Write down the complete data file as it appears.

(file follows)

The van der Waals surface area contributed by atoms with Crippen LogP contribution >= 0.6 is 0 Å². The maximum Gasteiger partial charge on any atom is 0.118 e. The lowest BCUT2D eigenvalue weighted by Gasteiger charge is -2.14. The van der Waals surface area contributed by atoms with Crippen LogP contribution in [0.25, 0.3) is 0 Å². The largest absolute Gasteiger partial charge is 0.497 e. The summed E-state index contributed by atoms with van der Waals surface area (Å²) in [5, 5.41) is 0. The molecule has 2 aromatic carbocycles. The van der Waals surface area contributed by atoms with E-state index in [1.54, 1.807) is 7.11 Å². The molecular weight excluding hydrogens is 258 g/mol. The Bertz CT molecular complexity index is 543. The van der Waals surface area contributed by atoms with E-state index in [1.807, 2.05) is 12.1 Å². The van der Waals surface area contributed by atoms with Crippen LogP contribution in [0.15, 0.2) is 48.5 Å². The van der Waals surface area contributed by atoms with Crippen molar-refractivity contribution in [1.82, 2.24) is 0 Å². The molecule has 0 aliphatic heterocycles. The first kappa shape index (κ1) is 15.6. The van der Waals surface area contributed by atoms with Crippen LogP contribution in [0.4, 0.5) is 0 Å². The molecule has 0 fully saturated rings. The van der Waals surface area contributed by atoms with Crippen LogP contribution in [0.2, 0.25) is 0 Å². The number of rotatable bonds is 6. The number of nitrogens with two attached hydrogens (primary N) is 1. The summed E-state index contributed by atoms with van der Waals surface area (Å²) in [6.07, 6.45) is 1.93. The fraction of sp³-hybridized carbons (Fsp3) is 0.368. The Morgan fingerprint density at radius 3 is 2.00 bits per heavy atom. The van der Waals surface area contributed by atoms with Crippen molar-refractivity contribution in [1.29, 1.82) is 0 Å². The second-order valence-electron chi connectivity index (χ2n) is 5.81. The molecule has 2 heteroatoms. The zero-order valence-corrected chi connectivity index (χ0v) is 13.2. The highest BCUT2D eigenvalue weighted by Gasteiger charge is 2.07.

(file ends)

The van der Waals surface area contributed by atoms with Crippen LogP contribution >= 0.6 is 0 Å². The maximum Gasteiger partial charge on any atom is 0.118 e. The lowest BCUT2D eigenvalue weighted by Gasteiger charge is -2.14. The van der Waals surface area contributed by atoms with Crippen LogP contribution in [0.25, 0.3) is 0 Å². The largest absolute Gasteiger partial charge is 0.497 e. The summed E-state index contributed by atoms with van der Waals surface area (Å²) in [5, 5.41) is 0. The molecule has 2 aromatic carbocycles. The van der Waals surface area contributed by atoms with E-state index in [1.54, 1.807) is 7.11 Å². The molecular weight excluding hydrogens is 258 g/mol. The Bertz CT molecular complexity index is 543. The van der Waals surface area contributed by atoms with E-state index in [1.807, 2.05) is 12.1 Å². The van der Waals surface area contributed by atoms with Crippen LogP contribution in [0.15, 0.2) is 48.5 Å². The van der Waals surface area contributed by atoms with Crippen molar-refractivity contribution in [1.82, 2.24) is 0 Å². The molecule has 0 aliphatic heterocycles. The first kappa shape index (κ1) is 15.6. The van der Waals surface area contributed by atoms with Crippen LogP contribution in [0.4, 0.5) is 0 Å². The molecule has 0 fully saturated rings. The van der Waals surface area contributed by atoms with Crippen LogP contribution in [0.2, 0.25) is 0 Å². The number of rotatable bonds is 6. The number of nitrogens with two attached hydrogens (primary N) is 1. The summed E-state index contributed by atoms with van der Waals surface area (Å²) in [6.07, 6.45) is 1.93. The fraction of sp³-hybridized carbons (Fsp3) is 0.368. The Morgan fingerprint density at radius 3 is 2.00 bits per heavy atom. The van der Waals surface area contributed by atoms with Crippen molar-refractivity contribution in [1.29, 1.82) is 0 Å². The second-order valence-electron chi connectivity index (χ2n) is 5.81. The molecule has 2 heteroatoms. The zero-order valence-corrected chi connectivity index (χ0v) is 13.2. The highest BCUT2D eigenvalue weighted by Gasteiger charge is 2.07.